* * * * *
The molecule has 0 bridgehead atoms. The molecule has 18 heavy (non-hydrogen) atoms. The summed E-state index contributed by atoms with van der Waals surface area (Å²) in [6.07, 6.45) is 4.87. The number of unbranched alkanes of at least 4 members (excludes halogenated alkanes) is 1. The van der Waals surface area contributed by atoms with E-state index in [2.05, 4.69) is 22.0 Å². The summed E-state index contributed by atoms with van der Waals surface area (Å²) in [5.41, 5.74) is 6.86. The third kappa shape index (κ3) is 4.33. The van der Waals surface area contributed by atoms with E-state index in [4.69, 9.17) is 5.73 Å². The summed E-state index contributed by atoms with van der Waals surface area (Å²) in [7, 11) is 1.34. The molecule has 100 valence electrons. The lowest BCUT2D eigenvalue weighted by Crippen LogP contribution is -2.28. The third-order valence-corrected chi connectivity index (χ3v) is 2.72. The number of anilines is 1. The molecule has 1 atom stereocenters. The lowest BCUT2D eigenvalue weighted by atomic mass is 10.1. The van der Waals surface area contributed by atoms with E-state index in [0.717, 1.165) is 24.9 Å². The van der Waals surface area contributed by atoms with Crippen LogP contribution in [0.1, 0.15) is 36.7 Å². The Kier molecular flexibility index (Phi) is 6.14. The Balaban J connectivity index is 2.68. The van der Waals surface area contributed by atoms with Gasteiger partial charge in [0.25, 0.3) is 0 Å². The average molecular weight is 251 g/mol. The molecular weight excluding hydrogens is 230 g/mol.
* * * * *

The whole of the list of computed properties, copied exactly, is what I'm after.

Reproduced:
The molecule has 0 bridgehead atoms. The molecule has 18 heavy (non-hydrogen) atoms. The summed E-state index contributed by atoms with van der Waals surface area (Å²) in [6.07, 6.45) is 4.87. The number of unbranched alkanes of at least 4 members (excludes halogenated alkanes) is 1. The van der Waals surface area contributed by atoms with E-state index in [2.05, 4.69) is 22.0 Å². The summed E-state index contributed by atoms with van der Waals surface area (Å²) in [5.41, 5.74) is 6.86. The third kappa shape index (κ3) is 4.33. The van der Waals surface area contributed by atoms with E-state index in [4.69, 9.17) is 5.73 Å². The summed E-state index contributed by atoms with van der Waals surface area (Å²) in [7, 11) is 1.34. The molecule has 100 valence electrons. The lowest BCUT2D eigenvalue weighted by Crippen LogP contribution is -2.28. The third-order valence-corrected chi connectivity index (χ3v) is 2.72. The number of anilines is 1. The molecule has 1 atom stereocenters. The lowest BCUT2D eigenvalue weighted by atomic mass is 10.1. The van der Waals surface area contributed by atoms with E-state index in [0.717, 1.165) is 24.9 Å². The van der Waals surface area contributed by atoms with Crippen LogP contribution in [0.1, 0.15) is 36.7 Å². The Kier molecular flexibility index (Phi) is 6.14. The Balaban J connectivity index is 2.68. The van der Waals surface area contributed by atoms with Gasteiger partial charge in [0.25, 0.3) is 0 Å². The average molecular weight is 251 g/mol. The molecular weight excluding hydrogens is 230 g/mol.